long time. In the 19 th century, traditional grammar, still based on the Latin model, crossed Página 1 de 13

Sughrua: Traditional Grammar: Discussion

the Atlantic Ocean from England to the United States. At this time, it was introduced in the

educational system of the United States as the “official” grammar. Today, it continues to

have a large influence in the schools.

In general, traditional grammar is prescriptive and

not descriptive. This means that it tells us how we should use the language; it indicates

what is supposed to be the correct usage of English.

And with this correct usage, we have meaning, which is located only within the limits

of the individual word. In other words, we can analyze each individual word as having

some significance to us. This significance is a meaning. But what are these meanings.

That is, if the word is an isolated meaning, what is it? How do we analyze it? What criteria

do we use? We use these:

parts of speech (8 in total).

grammatical categories (7 in total).

And we get this:

parts of speech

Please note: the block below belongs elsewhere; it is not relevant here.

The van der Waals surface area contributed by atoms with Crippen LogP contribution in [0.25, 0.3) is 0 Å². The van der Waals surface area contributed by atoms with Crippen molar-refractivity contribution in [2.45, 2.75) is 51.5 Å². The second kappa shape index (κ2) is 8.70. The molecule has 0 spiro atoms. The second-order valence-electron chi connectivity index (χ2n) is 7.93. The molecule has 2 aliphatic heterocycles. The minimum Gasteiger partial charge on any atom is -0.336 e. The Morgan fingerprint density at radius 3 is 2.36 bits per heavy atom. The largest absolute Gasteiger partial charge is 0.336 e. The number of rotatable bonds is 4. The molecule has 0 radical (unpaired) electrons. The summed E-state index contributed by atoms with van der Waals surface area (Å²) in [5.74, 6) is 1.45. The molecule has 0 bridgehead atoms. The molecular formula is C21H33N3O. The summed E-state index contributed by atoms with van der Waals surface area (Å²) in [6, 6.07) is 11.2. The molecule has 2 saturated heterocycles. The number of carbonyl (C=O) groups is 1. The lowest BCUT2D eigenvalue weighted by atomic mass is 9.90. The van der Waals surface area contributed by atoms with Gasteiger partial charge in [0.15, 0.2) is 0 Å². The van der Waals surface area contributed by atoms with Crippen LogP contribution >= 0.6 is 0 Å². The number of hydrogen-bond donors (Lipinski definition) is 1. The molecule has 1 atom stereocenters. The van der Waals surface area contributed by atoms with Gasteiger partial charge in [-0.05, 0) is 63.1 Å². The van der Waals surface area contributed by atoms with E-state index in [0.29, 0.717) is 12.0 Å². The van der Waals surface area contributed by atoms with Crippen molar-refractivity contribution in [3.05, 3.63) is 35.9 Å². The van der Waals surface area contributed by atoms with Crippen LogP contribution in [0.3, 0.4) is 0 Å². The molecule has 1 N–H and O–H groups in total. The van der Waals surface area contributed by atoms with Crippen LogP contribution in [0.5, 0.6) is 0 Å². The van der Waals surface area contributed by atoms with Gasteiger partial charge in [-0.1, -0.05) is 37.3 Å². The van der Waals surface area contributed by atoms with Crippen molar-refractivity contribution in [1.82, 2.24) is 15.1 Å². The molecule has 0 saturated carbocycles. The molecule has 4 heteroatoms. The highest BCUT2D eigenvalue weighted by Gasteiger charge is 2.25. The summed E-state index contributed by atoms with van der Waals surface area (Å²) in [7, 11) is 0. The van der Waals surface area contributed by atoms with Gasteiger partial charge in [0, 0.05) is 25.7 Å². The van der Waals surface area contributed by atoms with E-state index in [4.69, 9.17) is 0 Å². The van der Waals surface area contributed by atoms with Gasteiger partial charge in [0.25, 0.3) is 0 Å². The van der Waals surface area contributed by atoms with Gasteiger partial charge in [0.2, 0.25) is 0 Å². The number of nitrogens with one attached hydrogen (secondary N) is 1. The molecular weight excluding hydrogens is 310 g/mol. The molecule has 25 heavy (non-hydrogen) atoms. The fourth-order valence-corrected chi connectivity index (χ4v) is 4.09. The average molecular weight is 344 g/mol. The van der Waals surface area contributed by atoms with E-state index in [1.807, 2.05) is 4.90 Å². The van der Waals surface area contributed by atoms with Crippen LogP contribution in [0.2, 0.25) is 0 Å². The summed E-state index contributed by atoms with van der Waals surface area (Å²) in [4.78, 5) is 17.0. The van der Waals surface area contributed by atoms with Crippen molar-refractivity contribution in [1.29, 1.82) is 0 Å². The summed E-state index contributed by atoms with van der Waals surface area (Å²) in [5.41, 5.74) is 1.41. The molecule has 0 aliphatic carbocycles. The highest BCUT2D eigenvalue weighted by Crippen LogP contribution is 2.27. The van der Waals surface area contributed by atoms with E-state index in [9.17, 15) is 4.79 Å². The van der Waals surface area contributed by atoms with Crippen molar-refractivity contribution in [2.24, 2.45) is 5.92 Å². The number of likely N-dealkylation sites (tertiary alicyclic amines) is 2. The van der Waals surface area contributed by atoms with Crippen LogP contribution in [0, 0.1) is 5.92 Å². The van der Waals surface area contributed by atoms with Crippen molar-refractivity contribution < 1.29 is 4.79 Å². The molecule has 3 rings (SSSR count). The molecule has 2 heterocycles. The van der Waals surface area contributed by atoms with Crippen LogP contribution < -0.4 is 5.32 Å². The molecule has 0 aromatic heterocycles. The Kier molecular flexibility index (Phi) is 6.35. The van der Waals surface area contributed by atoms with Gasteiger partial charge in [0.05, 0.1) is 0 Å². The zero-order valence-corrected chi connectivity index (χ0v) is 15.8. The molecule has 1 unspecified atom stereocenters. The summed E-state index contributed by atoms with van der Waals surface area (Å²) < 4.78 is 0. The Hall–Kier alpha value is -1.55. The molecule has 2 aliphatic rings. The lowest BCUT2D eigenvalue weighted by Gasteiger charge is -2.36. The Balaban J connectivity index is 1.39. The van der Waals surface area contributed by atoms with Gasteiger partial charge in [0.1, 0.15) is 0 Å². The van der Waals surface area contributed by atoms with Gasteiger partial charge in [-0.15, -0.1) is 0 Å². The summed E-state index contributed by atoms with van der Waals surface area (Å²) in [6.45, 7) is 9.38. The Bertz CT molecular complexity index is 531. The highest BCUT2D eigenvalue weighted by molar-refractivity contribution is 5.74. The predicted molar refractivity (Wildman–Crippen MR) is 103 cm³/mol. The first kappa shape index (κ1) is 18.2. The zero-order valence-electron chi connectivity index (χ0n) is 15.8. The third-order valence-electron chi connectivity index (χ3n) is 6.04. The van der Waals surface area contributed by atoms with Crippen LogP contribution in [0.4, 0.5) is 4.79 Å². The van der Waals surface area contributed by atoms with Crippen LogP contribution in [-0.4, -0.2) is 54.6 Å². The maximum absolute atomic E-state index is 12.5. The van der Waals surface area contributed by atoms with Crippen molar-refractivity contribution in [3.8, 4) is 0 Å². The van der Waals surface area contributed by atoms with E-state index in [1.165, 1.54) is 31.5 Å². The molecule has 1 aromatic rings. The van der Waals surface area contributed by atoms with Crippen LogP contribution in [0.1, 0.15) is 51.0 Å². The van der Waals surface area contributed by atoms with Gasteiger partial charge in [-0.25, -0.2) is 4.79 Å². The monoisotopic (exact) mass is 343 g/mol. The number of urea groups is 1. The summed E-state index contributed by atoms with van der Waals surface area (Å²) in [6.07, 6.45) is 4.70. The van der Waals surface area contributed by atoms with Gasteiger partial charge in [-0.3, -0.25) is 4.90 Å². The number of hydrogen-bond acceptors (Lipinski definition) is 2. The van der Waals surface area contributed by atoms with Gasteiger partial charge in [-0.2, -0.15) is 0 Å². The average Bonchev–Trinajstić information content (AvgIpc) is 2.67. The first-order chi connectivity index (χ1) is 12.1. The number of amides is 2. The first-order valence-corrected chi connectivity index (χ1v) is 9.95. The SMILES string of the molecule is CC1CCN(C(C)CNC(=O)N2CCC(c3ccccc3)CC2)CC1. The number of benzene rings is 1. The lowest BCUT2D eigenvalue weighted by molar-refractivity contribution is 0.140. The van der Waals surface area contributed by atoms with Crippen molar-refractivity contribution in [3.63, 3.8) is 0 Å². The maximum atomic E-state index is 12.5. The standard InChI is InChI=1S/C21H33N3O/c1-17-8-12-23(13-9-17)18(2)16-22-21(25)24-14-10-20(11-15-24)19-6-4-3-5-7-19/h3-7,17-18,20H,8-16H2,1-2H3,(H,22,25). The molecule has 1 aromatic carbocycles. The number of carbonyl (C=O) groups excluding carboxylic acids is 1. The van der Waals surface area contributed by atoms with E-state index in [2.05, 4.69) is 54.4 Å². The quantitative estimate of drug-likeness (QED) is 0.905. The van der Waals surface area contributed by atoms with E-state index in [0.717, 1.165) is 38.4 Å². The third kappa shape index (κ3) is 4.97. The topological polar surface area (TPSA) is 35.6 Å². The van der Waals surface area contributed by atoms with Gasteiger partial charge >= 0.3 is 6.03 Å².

+

grammatical categories

=

rules (correct usage).

What are these? Let’s take a look at each element in the formula.

Parts of speech.

Each and every word in English can be identified according to a particular part of

speech as well as sub-type (except for the preposition, which does not have sub-categories).

Before we get into examples, we will first summarize the 8 parts of speech.

NOUN : names a person, place, thing, or idea.

abstract noun : a quality, characteristic, or idea.

example: I believe that friendship is very important to all people.

concrete noun: an object that can be perceived by the senses.

Sughrua: Traditional Grammar: Discussion

example: I found the book on the floor of the classroom.

common noun: an element that exists within a group or classification.